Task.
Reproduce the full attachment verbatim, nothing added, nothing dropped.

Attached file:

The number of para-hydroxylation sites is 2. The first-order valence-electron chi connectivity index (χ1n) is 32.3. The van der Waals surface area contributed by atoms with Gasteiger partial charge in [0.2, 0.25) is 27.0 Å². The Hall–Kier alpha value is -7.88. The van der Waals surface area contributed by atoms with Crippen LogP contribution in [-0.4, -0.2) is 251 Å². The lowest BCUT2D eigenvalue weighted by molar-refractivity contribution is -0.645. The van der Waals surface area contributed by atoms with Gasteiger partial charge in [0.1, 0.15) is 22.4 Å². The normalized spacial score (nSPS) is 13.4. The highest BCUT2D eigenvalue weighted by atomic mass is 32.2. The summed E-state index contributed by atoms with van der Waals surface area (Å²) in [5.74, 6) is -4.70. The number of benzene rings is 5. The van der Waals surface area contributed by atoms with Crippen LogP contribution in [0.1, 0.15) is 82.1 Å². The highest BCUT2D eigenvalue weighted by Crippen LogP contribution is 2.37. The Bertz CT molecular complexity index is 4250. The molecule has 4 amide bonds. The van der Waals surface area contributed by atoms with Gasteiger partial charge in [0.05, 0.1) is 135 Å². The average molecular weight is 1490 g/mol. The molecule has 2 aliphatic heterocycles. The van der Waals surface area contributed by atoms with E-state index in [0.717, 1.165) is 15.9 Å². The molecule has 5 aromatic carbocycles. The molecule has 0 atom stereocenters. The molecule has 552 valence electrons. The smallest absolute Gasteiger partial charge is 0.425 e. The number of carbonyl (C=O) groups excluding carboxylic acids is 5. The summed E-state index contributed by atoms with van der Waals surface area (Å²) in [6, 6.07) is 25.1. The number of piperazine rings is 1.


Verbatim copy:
The number of para-hydroxylation sites is 2. The first-order valence-electron chi connectivity index (χ1n) is 32.3. The van der Waals surface area contributed by atoms with Gasteiger partial charge in [0.2, 0.25) is 27.0 Å². The Hall–Kier alpha value is -7.88. The van der Waals surface area contributed by atoms with Crippen LogP contribution in [-0.4, -0.2) is 251 Å². The lowest BCUT2D eigenvalue weighted by molar-refractivity contribution is -0.645. The van der Waals surface area contributed by atoms with Gasteiger partial charge in [0.1, 0.15) is 22.4 Å². The normalized spacial score (nSPS) is 13.4. The highest BCUT2D eigenvalue weighted by atomic mass is 32.2. The summed E-state index contributed by atoms with van der Waals surface area (Å²) in [5.74, 6) is -4.70. The number of benzene rings is 5. The van der Waals surface area contributed by atoms with Crippen LogP contribution in [0.1, 0.15) is 82.1 Å². The highest BCUT2D eigenvalue weighted by Crippen LogP contribution is 2.37. The Bertz CT molecular complexity index is 4250. The molecule has 4 amide bonds. The van der Waals surface area contributed by atoms with Gasteiger partial charge in [0.05, 0.1) is 135 Å². The average molecular weight is 1490 g/mol. The molecule has 2 aliphatic heterocycles. The van der Waals surface area contributed by atoms with E-state index in [0.717, 1.165) is 15.9 Å². The molecule has 5 aromatic carbocycles. The molecule has 0 atom stereocenters. The molecule has 552 valence electrons. The smallest absolute Gasteiger partial charge is 0.425 e. The number of carbonyl (C=O) groups excluding carboxylic acids is 5. The summed E-state index contributed by atoms with van der Waals surface area (Å²) in [6, 6.07) is 25.1. The number of piperazine rings is 1.